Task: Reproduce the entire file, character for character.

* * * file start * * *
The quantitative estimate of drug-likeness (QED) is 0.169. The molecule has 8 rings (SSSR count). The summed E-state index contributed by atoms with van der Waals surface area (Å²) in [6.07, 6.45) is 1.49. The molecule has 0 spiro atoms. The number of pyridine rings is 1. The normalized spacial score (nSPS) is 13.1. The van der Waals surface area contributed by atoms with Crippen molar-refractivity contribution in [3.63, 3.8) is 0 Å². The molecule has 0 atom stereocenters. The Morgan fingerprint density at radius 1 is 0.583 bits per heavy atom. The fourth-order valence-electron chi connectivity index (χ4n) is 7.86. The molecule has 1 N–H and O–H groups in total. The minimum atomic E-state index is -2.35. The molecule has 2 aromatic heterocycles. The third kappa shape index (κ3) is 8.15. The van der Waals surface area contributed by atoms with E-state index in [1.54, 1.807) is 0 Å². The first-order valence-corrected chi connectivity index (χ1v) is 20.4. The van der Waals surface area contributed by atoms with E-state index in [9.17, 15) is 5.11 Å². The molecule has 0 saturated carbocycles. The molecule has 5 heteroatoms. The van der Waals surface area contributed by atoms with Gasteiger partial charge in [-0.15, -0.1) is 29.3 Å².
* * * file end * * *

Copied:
The quantitative estimate of drug-likeness (QED) is 0.169. The molecule has 8 rings (SSSR count). The summed E-state index contributed by atoms with van der Waals surface area (Å²) in [6.07, 6.45) is 1.49. The molecule has 0 spiro atoms. The number of pyridine rings is 1. The normalized spacial score (nSPS) is 13.1. The van der Waals surface area contributed by atoms with Crippen molar-refractivity contribution in [3.63, 3.8) is 0 Å². The molecule has 0 atom stereocenters. The Morgan fingerprint density at radius 1 is 0.583 bits per heavy atom. The fourth-order valence-electron chi connectivity index (χ4n) is 7.86. The molecule has 1 N–H and O–H groups in total. The minimum atomic E-state index is -2.35. The molecule has 2 aromatic heterocycles. The third kappa shape index (κ3) is 8.15. The van der Waals surface area contributed by atoms with E-state index in [1.54, 1.807) is 0 Å². The first-order valence-corrected chi connectivity index (χ1v) is 20.4. The van der Waals surface area contributed by atoms with E-state index in [9.17, 15) is 5.11 Å². The molecule has 0 saturated carbocycles. The molecule has 5 heteroatoms. The van der Waals surface area contributed by atoms with Gasteiger partial charge in [-0.15, -0.1) is 29.3 Å².